Dog owners, take note! Human encouragement may help your pooches better learn how to solve complex problems, a study has found.
Researchers evaluated the behaviour of search and rescue dogs and pet dogs when presented with the same problem-solving task.
Both sets of dogs persisted at the task for about the same proportion of time, but the search and rescue dogs were more successful at solving the task when encouraged by their owners.
The study, published in the journal Applied Animal Behaviour Science, sheds light on how people influence animal behaviour, said Lauren Brubaker from Oregon State University (OSU) in the US.
However, the search and rescue dogs did not solve the task when they were alone. Further, pet dogs that solved the task with their owner present - but not encouraging them - also solved it when they were alone, Brubaker said.
"We thought that was unusual. Because search and rescue dogs are trained to work independently, we expected that they would out-perform pet dogs on this independent task and that wasn't the case," she said.
"This suggests that the behaviour of the owner, including their expectation of their dog and how they engage with their dog on a day-to-day basis, may influence the dog during a problem-solving task," she said.
"This leads us to believe that communication between search and rescue dogs and their owner could be more effective than communication between pet dogs and their owners," she said.
In the study, the dogs were given a solvable task with a person present: open a puzzle box containing a sausage within two minutes. They compared a group of 28 search and rescue dogs and a group of 31 pet dogs.
Search and rescue dogs were used as a comparison to pet dogs because they are traditionally trained to work independently from their owner.
The dogs were given the puzzle box under two conditions: alone in the room, and with their owner in the room standing neutrally.
During the neutral phase, owners were instructed to stand in the room with their arms by their side and to avoid communicating with the dog.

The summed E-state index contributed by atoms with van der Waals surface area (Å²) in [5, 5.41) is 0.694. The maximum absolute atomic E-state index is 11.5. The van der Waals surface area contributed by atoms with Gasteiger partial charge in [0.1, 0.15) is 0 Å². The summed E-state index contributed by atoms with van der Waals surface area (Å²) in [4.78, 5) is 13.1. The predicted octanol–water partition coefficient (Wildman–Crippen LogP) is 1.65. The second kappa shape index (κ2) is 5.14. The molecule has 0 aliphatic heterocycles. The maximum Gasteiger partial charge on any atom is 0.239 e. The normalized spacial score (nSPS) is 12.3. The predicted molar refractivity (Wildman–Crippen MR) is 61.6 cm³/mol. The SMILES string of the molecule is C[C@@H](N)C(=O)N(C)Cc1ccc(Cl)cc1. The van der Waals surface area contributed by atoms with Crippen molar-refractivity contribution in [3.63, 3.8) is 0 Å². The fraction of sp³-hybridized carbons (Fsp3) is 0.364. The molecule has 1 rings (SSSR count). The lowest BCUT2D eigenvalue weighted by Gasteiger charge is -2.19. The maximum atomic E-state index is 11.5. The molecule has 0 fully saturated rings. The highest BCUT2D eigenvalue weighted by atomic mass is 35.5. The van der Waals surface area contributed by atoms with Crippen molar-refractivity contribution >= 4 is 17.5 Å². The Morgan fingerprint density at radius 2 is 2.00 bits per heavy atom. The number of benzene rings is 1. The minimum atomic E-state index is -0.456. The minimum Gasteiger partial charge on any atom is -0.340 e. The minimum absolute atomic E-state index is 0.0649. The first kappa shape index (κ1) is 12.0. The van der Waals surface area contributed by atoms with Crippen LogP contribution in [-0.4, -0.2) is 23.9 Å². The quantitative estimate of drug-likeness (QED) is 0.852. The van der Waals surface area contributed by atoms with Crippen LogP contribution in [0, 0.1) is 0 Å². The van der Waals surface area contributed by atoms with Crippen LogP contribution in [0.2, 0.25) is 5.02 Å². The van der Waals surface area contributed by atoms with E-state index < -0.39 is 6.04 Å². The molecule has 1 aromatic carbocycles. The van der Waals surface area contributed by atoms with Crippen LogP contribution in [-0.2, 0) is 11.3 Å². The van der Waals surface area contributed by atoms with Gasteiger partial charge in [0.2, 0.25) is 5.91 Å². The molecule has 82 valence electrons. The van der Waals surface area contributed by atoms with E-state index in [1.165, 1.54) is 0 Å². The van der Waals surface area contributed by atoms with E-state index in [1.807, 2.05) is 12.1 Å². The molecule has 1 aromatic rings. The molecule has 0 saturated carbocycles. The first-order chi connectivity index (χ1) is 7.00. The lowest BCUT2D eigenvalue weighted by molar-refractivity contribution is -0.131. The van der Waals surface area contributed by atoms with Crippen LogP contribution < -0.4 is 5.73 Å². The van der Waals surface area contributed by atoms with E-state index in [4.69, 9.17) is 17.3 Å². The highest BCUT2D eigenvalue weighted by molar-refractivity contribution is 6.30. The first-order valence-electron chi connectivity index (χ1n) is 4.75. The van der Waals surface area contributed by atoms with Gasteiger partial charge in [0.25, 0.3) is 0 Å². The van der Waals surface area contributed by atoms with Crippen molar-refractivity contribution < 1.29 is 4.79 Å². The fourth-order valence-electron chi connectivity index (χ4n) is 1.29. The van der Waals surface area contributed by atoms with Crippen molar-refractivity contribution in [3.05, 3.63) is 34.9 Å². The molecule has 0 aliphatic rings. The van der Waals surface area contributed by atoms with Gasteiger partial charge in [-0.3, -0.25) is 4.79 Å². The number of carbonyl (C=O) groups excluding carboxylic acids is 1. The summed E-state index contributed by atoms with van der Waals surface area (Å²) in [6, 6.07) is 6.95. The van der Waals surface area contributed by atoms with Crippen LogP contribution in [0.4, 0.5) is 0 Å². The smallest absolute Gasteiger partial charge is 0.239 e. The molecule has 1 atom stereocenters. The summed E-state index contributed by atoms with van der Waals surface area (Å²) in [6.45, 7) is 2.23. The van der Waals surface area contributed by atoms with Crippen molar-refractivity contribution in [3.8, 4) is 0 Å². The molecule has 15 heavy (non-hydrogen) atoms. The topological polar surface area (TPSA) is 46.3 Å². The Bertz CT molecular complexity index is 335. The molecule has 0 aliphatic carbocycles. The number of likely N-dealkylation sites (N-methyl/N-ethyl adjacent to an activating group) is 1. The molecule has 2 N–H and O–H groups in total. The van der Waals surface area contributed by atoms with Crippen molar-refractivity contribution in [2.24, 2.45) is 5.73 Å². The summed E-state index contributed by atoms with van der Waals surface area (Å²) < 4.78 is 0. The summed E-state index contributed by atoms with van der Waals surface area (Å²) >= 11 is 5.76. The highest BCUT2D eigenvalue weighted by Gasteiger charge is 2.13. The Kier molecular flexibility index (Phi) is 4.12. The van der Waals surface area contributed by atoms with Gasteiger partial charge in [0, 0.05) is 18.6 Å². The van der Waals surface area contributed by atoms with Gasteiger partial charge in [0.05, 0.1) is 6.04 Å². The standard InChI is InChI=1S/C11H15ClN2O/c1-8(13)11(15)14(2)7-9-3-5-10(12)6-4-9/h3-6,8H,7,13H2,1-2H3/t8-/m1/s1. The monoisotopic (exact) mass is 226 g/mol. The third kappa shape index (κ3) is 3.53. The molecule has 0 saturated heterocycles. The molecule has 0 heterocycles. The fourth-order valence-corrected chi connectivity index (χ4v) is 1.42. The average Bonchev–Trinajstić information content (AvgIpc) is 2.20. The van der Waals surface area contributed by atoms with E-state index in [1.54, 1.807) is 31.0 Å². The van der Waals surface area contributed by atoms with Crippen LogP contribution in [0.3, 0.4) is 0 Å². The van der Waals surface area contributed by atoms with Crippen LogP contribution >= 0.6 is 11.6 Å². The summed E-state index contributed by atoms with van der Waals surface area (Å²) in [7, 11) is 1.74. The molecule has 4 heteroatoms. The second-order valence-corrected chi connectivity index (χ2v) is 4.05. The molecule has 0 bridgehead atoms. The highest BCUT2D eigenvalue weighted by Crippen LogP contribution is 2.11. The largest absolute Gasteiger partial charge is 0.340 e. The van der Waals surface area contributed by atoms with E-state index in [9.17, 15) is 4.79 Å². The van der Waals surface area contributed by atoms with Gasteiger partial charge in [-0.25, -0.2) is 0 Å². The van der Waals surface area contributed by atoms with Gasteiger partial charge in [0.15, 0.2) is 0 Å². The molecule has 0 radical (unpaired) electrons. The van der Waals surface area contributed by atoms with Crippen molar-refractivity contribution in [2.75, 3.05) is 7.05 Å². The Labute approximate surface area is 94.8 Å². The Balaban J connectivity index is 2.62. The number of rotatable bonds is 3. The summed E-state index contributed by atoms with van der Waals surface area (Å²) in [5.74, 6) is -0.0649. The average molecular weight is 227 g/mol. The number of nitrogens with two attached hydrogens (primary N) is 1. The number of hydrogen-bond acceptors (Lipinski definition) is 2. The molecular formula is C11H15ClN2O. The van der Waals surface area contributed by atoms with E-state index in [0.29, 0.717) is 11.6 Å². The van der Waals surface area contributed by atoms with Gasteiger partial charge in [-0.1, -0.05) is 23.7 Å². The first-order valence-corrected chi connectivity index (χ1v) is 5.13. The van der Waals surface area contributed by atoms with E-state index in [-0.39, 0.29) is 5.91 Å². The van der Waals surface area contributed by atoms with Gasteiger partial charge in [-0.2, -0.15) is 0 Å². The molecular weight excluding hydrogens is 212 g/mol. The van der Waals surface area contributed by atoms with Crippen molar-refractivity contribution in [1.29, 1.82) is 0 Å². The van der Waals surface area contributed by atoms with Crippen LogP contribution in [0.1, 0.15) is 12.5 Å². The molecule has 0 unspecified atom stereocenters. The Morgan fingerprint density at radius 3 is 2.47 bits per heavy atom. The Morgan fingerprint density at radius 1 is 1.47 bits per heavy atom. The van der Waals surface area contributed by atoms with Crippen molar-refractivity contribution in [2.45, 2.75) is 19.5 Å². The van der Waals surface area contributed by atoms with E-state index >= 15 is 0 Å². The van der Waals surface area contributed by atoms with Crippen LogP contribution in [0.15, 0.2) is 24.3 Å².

In the encouragement condition, the owner was instructed to encourage the dog however they saw appropriate, typically by using verbal praise or gestures, but without touching the dog or the container.
In the neutral-human condition, the owner took three steps back and stood neutrally for two minutes. During the alone condition, the owner left the room after placing the object on the ground.
In the human-neutral condition, three of the pet dogs and two of search and rescue dogs solved the task. Two pet dogs solved the task in the alone condition. In the encouragement condition, nine of the search and rescue dogs solved the task, while only two pet dogs did.
"While most dogs increase the amount of time they spend attending to the puzzle when encouraged, pet dogs often end up treating the puzzle like a toy. Instead of engaging in the goal-directed behaviour, they act as if their owner was encouraging them to play," said Monique Udell, an animal scientist at OSU.
"It's possible that when directed by their owners, search and rescue dogs instead see opening the box as their job. Their owners may be more effective at communicating about the task at hand," said Udell.
"Or maybe there is something inherently different about dogs that are selected for search and rescue that makes them more apt to solve the problem. More research is needed to know for sure," she added.